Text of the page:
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TLDR

Manifold is hosting a festival for prediction markets: Manifest 2024! We’ll have serious talks, attendee-run workshops, and fun side events over the weekend. Chat with special guests like Nate Silver, Scott Alexander, Robin Hanson, Dwarkesh Patel, Cate Hall, and more at this second in-person gathering of the forecasting & prediction market community!

Tickets & more info: manifest.is

WHEN: June 7-9, 2024, with LessOnline and Summer Camp starting May 31

WHERE: Lighthaven, Berkeley, CA

WHO: Hundreds of folks, interested in forecasting, rationality, EA, economics, journalism, tech and more. If you’re reading this, you’re invited!

People

Manifest is an event for the forecasting & prediction market community, and everyone else who’s interested. We’re aiming for about 500-700 attendees (you can check the markets here!).

Current speakers & special guests include:

Content

Everything’s optional, and there’ll always be a bunch of sessions running concurrently. Like last year, we’ll host a mix of talks from experts, attendee-run workshops, and fun side events. We’re especially excited about attendee-run sessions — people loved hosting their own and attending their friends’. Topics range from:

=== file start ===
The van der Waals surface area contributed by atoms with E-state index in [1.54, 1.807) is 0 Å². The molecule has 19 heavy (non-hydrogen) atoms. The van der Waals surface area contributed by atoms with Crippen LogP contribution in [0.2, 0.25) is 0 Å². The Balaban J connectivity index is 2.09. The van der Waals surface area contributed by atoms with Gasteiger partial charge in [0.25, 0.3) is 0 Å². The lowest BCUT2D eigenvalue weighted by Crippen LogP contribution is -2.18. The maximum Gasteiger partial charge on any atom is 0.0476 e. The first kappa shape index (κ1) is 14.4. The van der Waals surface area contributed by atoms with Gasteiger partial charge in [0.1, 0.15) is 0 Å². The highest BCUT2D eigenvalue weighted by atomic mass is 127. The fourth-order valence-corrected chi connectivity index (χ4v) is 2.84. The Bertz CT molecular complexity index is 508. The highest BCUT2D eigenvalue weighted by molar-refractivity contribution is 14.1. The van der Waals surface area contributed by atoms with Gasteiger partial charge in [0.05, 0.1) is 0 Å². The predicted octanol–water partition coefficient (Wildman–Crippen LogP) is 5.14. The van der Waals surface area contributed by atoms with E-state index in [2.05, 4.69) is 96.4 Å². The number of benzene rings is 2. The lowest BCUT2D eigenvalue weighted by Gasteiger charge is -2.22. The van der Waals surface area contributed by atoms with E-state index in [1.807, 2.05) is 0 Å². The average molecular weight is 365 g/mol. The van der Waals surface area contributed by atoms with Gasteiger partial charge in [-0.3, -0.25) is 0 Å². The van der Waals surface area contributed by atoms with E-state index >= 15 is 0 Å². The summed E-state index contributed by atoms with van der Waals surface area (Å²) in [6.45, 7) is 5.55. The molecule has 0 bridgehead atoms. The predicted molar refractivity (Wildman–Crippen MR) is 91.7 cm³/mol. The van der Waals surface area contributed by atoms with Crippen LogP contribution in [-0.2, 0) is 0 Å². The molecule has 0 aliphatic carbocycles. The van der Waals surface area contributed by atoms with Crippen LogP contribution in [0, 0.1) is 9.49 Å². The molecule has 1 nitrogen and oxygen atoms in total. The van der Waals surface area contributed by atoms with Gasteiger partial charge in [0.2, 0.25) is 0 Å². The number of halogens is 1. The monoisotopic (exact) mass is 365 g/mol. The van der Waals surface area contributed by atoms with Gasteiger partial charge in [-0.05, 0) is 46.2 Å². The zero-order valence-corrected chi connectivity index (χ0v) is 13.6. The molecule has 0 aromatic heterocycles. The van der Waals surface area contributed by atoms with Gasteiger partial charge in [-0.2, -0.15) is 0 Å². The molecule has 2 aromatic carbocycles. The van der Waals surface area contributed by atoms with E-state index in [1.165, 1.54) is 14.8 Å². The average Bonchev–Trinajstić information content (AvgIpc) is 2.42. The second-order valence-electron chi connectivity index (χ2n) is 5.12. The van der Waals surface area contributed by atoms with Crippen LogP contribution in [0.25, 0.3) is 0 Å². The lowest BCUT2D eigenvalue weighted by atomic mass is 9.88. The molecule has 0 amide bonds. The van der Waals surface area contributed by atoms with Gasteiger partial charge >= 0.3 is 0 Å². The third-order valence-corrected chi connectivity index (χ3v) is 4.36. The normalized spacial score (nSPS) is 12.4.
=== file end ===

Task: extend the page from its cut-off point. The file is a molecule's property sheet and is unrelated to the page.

• forecasting in journalism & government
  • legalizing prediction markets
  • AI forecasting (& AIs making forecasts)
  • the case against forecasting/prediction markets
  • adjacent experimental stuff (impact certificates, quadratic voting, etc)

…and much, much more!

Since Manifest is forecasted to be bigger this year, we’re putting extra effort into making it easier for the right people to connect. We’ll have interest-specific meetups for politics, journalism, AI, mechanism design, etc — and plenty of infrastructure for you to run your own sessions on topics you’re excited about.

Last year’s content

To give you a sense of what to expect, here were some talks from last year:

And some side events from last year:

  • Poker tournament with ex-pros (and live betting, ofc)
  • Spicy live polling (and live betting, ofc)
  • Wrestling in the park (and live betting, ofc)
  • Magic: the Gathering tournament (and live… you get the idea)
  • Night market
  • Jazz Jam (BYO Instrument)
  • Speedfriending
  • Lightning talks
  • Descent into Dance Hell, run by Aella

And a whole lot of smaller, attendee-run events too! We’re looking forward to hosting even more of them this summer.

Testimonials Festimonials

Manifest 2023 was pretty awesome. But don’t take our word for it — the median response on the feedback form was 10/10 (n=152). Here were some of our favorite festimonials:

The vibes were immaculate. I was actively excited by easily 70% of the talks and side conversations. Fantastic.